19. A sprinkler system as claimed in claim 11, wherein a second pump is provided in parallel with said pump, the said pump and the second pump being pumps operable one of simultaneously and separately.
20. A sprinkler system as claimed in claim 19 and in which there is provided a control arrangement for the dosing and mechanism, circulating valve, said control arrangement controlling the selection of the which pump is to operate.
21. A sprinkler system as claimed in claim 6, wherein the control arrangement includes an alarm adapted to be triggered if a fault condition is detected.
22. A sprinkler system as claimed in claim 21, wherein a detected fault condition includes any one of non-circulating water flow during pump operation, non-operation of the dosing mechanism when triggered, and low water level in the tank.
23. A sprinkler system as claimed in claim 11, wherein the tank, pump and valve are contained in an enclosure.
24. A sprinkler system as claimed in claim 11, wherein an automatically-operating mechanism is provided to maintain the water level in the tank at a pre-determined value, by replenishing water from the incoming water source.
25. A sprinkler system as claimed in claim 11, wherein water from the incoming water source is directly connected to said pipework, through a non-return valve.
26. The combination of a building and a sprinkler system as claimed in claim 1, wherein an access route out of the building is provided with at least one sprinkler head connected to said pipe.
27. The combination of a building and a sprinkler system as claimed in claim 11, wherein an access route out of the building is provided with at least one sprinkler head connected to said pipe.
Description
    BACKGROUND TO THE INVENTION
  • [0001]
    a) Field of the Invention
  • [0002]
    This invention relates to a sprinkler system and in particular, though not exclusively, to a sprinkler system intended for use in a domestic dwelling to give safety cover to an access route out of the building.
  • [0003]
    b) Description of the Prior Art
  • [0004]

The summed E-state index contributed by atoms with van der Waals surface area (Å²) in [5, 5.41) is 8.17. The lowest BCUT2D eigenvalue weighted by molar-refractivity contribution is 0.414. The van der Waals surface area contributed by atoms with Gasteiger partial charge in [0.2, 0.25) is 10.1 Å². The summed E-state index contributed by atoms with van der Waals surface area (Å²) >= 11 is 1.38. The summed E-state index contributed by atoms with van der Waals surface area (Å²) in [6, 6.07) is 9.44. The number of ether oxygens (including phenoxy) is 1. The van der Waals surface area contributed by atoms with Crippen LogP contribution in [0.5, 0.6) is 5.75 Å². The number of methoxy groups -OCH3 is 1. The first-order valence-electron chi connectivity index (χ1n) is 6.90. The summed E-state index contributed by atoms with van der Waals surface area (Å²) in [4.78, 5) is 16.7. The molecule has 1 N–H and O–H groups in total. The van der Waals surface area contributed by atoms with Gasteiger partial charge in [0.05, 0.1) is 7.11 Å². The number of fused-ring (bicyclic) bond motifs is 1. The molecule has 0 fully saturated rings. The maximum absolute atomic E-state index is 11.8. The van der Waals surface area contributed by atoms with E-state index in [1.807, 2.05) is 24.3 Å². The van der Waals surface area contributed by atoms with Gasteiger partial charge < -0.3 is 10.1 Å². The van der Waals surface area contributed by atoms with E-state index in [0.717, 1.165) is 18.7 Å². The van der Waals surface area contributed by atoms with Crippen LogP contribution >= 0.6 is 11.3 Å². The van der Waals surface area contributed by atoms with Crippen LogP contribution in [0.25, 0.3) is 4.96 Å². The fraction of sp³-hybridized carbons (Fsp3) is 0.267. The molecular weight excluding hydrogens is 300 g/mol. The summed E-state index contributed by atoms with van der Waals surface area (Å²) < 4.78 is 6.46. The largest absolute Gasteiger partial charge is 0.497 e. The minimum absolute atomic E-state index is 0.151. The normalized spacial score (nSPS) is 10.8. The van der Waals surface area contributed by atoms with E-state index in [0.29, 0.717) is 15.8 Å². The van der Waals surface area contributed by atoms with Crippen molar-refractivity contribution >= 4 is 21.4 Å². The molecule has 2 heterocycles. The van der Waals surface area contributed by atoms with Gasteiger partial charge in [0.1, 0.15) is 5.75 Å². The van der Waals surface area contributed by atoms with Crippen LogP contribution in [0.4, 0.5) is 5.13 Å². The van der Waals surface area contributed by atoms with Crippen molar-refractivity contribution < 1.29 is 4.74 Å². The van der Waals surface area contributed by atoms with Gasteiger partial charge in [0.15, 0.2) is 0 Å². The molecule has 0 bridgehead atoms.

Sprinkler systems are well known and widely used in buildings to which the general public have access. Further, at least in Europe there are proposals for regulations which will require the provision of sprinkler systems in all new buildings, including private dwelling houses, to give safety cover to at least one access route out of the building, to enhance the prospects for personnel escape from the building in the event of a fire.
  • [0005]
    A conventional sprinkler system utilises sprinkler heads attached to the ceiling of a building at suitable points where a spray of water would be most effective at assisting control of a fire and escape of personnel from the building. A sprinkler system usually provides a spray of water from the sprinkler heads but the throw of the spray depends upon the operating pressure. If the pressure is low, it is known to provide sprinkler heads which generate a mist rather than a spray of water but the term “sprinkler head” is used herein to refer both to a head which produces a spray and a head which produces a mist.
  • [0006]
    Each sprinkler head incorporates a fusible plug which melts when exposed to sufficient heat for more than a minimum period. When the plug melts, a valve within the head is permitted to open and a spray of water issues from the head. The heads are connected to pipe work carrying water under pressure, and usually are fed either from a reservoir provided in an upper part of the building (such as in a roof space) or are directly fed from a mains water supply. In the latter case the water supply must have sufficient capacity to accommodate the maximum expected flow rate in the event that most—if not all—of the sprinkler heads open to allow the egress of water. Thus, for a typical public building, there must be a water inlet main of a relatively large diameter, merely to ensure there is a sufficiently high flow rate available for all the sprinkler heads in the building.
  • [0007]
    Though reservoirs provided in an upper part of a building can be used, the flow rate is limited by the head of water above the sprinklers provided by the reservoir. This usually means large diameter pipes must be installed from the reservoir to the sprinklers to obtain a sufficient flow rate, since that water head may be quite small other than with high rise buildings.
  • [0008]
    There is also a potential problem with a sprinkler system in that it may not operate for many, many years, if ever during the life of the building within which the system is installed. As such, there is no through-flow of water in the pipes, giving rise to the opportunity for bacteria to proliferate within the stagnant water—and it is known that Legionella pneumophila bacteria is a particular problem in view of its toxicity. If then the system is required to operate, persons escaping from the building may be placed at grave risk. In an attempt to prevent the growth of noxious bacteria within the pipes, it is recommended that a sprinkler system should be drained periodically and then refilled with water containing a sterilising agent.
  • [0009]
    In large commercial premises, periodic (and typically annual) draining and refilling can be monitored and enforced. However, this is not possible in domestic dwellings and small commercial premises. Consequently, there is a high risk of bacteria growing within the pipework of a domestic sprinkler system.
  • BRIEF SUMMARY OF THE INVENTION
  • [0010]